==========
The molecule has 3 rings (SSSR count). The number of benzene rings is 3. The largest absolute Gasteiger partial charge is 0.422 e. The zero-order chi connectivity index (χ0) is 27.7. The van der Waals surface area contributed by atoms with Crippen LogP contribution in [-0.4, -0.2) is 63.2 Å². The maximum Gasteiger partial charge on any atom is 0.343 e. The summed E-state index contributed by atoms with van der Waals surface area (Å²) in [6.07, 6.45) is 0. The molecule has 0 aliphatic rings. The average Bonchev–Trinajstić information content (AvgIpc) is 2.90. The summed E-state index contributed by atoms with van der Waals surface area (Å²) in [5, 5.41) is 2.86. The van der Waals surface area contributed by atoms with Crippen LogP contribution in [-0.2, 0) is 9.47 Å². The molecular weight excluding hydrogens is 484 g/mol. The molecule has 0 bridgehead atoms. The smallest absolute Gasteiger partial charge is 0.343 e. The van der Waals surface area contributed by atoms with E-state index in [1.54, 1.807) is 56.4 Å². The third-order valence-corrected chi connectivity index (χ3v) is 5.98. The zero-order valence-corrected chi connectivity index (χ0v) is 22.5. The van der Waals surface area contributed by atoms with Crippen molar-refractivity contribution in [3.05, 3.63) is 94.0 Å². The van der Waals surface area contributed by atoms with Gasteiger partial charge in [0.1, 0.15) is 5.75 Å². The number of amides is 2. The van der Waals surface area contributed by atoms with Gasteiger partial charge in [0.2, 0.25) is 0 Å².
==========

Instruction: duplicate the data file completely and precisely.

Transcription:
The molecule has 3 rings (SSSR count). The number of benzene rings is 3. The largest absolute Gasteiger partial charge is 0.422 e. The zero-order chi connectivity index (χ0) is 27.7. The van der Waals surface area contributed by atoms with Crippen LogP contribution in [-0.4, -0.2) is 63.2 Å². The maximum Gasteiger partial charge on any atom is 0.343 e. The summed E-state index contributed by atoms with van der Waals surface area (Å²) in [6.07, 6.45) is 0. The molecule has 0 aliphatic rings. The average Bonchev–Trinajstić information content (AvgIpc) is 2.90. The summed E-state index contributed by atoms with van der Waals surface area (Å²) in [5, 5.41) is 2.86. The van der Waals surface area contributed by atoms with Crippen LogP contribution in [-0.2, 0) is 9.47 Å². The molecular weight excluding hydrogens is 484 g/mol. The molecule has 0 bridgehead atoms. The smallest absolute Gasteiger partial charge is 0.343 e. The van der Waals surface area contributed by atoms with E-state index in [1.54, 1.807) is 56.4 Å². The third-order valence-corrected chi connectivity index (χ3v) is 5.98. The zero-order valence-corrected chi connectivity index (χ0v) is 22.5. The van der Waals surface area contributed by atoms with Crippen molar-refractivity contribution in [3.05, 3.63) is 94.0 Å². The van der Waals surface area contributed by atoms with Gasteiger partial charge in [0.1, 0.15) is 5.75 Å². The number of amides is 2. The van der Waals surface area contributed by atoms with Gasteiger partial charge in [0.2, 0.25) is 0 Å².